AbstractThis dissertation uses a disability studies approach to create a revisionary interpretation of H. G. Wells’s early scientific romances: The Time Machine (1895), The Island of Doctor Moreau (1896), The Invisible Man (1897) and The War of the Worlds (1898). It will show how the binary between able-bodied and the physically disabled is represented in these texts through the human and the ‘Other’, specifically by examining the physical differences between the human and non-human characters in each novel.
The project aims to show how Wells questions and undermines the binary, exposing it as a cultural construct, created by prejudice and fear. Chapter One examines the different appearances and behaviours of the human and the ‘Other’ in The War of the Worlds and The Island of Doctor Moreau. It shows how Wells confuses who the ‘Other’ is, allowing the reader to question the validity of the binary.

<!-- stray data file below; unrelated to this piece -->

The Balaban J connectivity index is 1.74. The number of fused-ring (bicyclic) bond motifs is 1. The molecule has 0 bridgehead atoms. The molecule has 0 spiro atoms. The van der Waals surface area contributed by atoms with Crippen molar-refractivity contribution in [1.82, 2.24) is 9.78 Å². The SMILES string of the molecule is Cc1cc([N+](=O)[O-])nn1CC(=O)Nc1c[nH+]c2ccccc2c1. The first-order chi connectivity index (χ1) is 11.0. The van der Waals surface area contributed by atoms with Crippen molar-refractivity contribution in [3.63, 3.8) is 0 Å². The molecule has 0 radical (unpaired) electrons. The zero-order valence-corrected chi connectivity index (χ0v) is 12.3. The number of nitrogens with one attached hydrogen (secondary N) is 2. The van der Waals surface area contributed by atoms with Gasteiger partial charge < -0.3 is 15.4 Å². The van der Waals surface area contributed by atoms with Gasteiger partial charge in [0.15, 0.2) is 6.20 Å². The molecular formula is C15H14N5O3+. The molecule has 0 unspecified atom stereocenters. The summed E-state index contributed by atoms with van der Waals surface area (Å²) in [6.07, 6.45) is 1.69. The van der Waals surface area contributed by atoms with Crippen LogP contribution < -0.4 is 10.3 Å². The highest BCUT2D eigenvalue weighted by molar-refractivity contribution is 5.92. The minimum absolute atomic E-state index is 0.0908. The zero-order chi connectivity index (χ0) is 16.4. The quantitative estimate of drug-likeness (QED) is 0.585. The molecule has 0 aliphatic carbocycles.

Chapter Two investigates the material boundaries that physically separate the human from the ‘Other’. It demonstrates how walls and barriers in The Island of Doctor Moreau and The Time Machine are permeable or damaged. This reflects how attitudes towards ‘otherness’ and disability can be broken down and changed.
By exposing the culturally constructed binary, Chapter Three discusses how acceptance through understanding of bodily variation, could overcome the binary. The chapter evaluates how Wells uses light imagery in The Invisible Man as evidence for Wells’s advocacy for increased knowledge of the socially excluded ‘Other’.
Re-reading Wells’s scientific romances from a disability studies perspective increases opportunities to question and dismantle the false binary between the human and supposed ‘Other’. Thus, while Wells is not usually understood as a pro-disability advocate, his scientific romances can be understood as contributing to increased acceptance of those who do not fit a normative bodily ideal and questioning its social stigma.
|Date of Award||21 Jan 2021|
|Supervisor||Samantha Matthews (Supervisor)|